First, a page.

Crossroads Asia

An Uzbek Transition for Kazakhstan?

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Crossroads Asia

An Uzbek Transition for Kazakhstan?

When the time comes, can a post-Nazarbayev Astana model Uzbekistan’s smooth transfer of power?

An Uzbek Transition for Kazakhstan?
Credit: Russian Presidential Press and Information Office

On December 13, Astana hosted the first meeting of a working group on the issue of redistributing powers between branches of government, established by the decision of President Nursultan Nazarbayev. The meeting was an important step in preparing for a future transition of power in Kazakhstan, a process inspired by events in Uzbekistan. There, after the death of long-time President Islam Karimov in September 2016, the transition was both smooth and well-organized. It was officially completed by December 4, when Uzbekistan’s presidential election took place.

The death of Karimov, the first and only president of independent Uzbekistan, created a new reality for both Uzbekistan and the whole of Central Asia. The population of Uzbekistan accounts for almost half of all the people living in the region. Moreover, Uzbekistan, the region’s geographic center, is the only country that has borders with all other Central Asian countries. Historically, in Soviet times, Tashkent was one of the most important cities in the region, with an advanced and vibrant industrial base. For all these reasons, the situation in the republic has significant impact on its neighbors.

However, the first several months after Karimov’s passing showed that Uzbekistan is successfully coping with the challenge of its first transition of power as an independent state. The political establishment quickly chose a candidate to be Uzbekistan’s second president, appointing Shavkat Mirziyoyev as interim leader. Prime minister since 2003, Mirziyoyev was appointed as the head of the committee organizing Kasimov’s funeral. This decision might seem symbolic, but in the region’s political tradition the head of the funeral committee usually has the highest position in the local bureaucratic hierarchy.

Later, on September 8, the Uzbek parliament appointed Mirziyoyev the interim head of state. According to the constitution of Uzbekistan the speaker of the Senate, Nigmatilla Yuldashev, should have taken this position but he declined. All these steps guaranteed the confident win of Shavkat Mirziyoyev in the presidential election, which took place on December 4.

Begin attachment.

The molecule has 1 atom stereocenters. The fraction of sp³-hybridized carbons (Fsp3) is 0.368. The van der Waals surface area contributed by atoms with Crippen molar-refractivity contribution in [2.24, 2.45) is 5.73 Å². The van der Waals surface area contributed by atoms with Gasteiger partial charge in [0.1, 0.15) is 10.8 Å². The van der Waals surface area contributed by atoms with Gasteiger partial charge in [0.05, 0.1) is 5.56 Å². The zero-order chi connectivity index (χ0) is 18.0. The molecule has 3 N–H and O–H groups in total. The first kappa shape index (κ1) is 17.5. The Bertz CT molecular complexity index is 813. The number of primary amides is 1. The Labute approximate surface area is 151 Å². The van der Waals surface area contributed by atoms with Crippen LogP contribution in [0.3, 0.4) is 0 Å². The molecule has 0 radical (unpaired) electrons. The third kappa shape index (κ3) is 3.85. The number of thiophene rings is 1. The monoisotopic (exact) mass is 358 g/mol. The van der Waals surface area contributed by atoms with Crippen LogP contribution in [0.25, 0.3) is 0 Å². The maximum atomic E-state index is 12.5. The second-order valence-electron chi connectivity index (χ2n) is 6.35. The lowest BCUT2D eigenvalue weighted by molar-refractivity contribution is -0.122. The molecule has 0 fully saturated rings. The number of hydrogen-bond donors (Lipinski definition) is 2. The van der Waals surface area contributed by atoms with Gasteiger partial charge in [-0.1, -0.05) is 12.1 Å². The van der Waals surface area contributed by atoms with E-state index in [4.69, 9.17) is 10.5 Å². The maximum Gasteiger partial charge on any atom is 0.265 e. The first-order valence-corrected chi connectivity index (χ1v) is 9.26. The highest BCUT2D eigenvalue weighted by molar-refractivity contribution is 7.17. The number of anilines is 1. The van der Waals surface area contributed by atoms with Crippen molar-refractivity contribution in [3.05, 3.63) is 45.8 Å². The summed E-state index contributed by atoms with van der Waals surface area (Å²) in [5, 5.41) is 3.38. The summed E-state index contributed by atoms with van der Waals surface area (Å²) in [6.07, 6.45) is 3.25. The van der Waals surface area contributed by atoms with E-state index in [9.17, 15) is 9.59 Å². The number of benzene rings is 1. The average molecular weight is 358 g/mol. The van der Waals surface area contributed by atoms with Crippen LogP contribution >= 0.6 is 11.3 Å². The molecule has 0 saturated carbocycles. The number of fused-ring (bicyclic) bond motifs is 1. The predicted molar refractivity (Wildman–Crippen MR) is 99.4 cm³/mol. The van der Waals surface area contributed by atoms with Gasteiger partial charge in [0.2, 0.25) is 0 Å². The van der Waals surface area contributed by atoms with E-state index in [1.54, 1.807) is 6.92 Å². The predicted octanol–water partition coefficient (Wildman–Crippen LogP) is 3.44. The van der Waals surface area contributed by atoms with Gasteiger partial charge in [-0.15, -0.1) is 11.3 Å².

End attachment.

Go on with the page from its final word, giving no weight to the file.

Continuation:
Of the regional capitals, Astana has likely been monitoring the situation in Uzbekistan most attentively. Kazakhstan and Uzbekistan, the two biggest states in the region, have many similarities in their political systems. Both have strong, top-down government systems, where the figure of president is the center of power for the political establishment and society. But the main resemblance lies in the personalities of the presidents. Before Karimov passed, both he and Nazarbayev had been in power since the collapse of the USSR. Both were considered leaders who created and ensured the independence of their countries, when such an outcome was not necessarily a given.

For the last several years, the ages of these two leaders and the uncertainty surrounding eventual transitions of power in Tashkent and Astana have been one of the main question marks for stability in the region. Now that the Uzbek leader has passed away, Kazakhstan remains the only republic in Central Asia yet to have crossed this threshold and successfully witnessed a presidential transition.

A week after Karimov’s funeral, Nazarbayev conducted a serious reshuffle in the government. All of a sudden the long-term prime minister and number two in the Kazakh hierarchy, Karim Massimov, was appointed as the head of the National Security Committee (KNB). This might signal that during an upcoming transition of power, he will be an informal moderator of the process. In his place, the government is now headed by his deputy, Bakytzhan Sagintayev. Local experts believe that he is a temporary figure, who has no chances to be Nazarbayev’s successor.